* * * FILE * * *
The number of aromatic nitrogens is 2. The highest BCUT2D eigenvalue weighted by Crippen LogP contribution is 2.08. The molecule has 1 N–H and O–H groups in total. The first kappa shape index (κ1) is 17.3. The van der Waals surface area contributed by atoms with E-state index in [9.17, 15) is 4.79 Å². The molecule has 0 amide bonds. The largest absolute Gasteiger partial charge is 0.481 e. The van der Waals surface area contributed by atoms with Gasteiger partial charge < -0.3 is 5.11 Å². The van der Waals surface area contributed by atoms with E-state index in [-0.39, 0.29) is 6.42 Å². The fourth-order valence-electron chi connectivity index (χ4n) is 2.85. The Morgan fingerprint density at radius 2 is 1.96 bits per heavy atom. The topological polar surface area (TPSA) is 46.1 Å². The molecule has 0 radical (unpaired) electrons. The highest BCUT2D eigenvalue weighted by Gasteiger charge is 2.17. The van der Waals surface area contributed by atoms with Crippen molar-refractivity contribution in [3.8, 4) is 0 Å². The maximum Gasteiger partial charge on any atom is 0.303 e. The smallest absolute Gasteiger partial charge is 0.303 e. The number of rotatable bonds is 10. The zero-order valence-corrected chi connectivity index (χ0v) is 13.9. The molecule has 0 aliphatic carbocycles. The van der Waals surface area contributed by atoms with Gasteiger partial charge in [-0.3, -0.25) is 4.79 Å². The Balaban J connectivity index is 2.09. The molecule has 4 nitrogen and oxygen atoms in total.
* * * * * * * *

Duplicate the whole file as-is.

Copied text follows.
The number of aromatic nitrogens is 2. The highest BCUT2D eigenvalue weighted by Crippen LogP contribution is 2.08. The molecule has 1 N–H and O–H groups in total. The first kappa shape index (κ1) is 17.3. The van der Waals surface area contributed by atoms with E-state index in [9.17, 15) is 4.79 Å². The molecule has 0 amide bonds. The largest absolute Gasteiger partial charge is 0.481 e. The van der Waals surface area contributed by atoms with Gasteiger partial charge < -0.3 is 5.11 Å². The van der Waals surface area contributed by atoms with E-state index in [-0.39, 0.29) is 6.42 Å². The fourth-order valence-electron chi connectivity index (χ4n) is 2.85. The Morgan fingerprint density at radius 2 is 1.96 bits per heavy atom. The topological polar surface area (TPSA) is 46.1 Å². The molecule has 0 radical (unpaired) electrons. The highest BCUT2D eigenvalue weighted by Gasteiger charge is 2.17. The van der Waals surface area contributed by atoms with Crippen molar-refractivity contribution in [3.8, 4) is 0 Å². The maximum Gasteiger partial charge on any atom is 0.303 e. The smallest absolute Gasteiger partial charge is 0.303 e. The number of rotatable bonds is 10. The zero-order valence-corrected chi connectivity index (χ0v) is 13.9. The molecule has 0 aliphatic carbocycles. The van der Waals surface area contributed by atoms with Gasteiger partial charge in [-0.3, -0.25) is 4.79 Å². The Balaban J connectivity index is 2.09. The molecule has 4 nitrogen and oxygen atoms in total.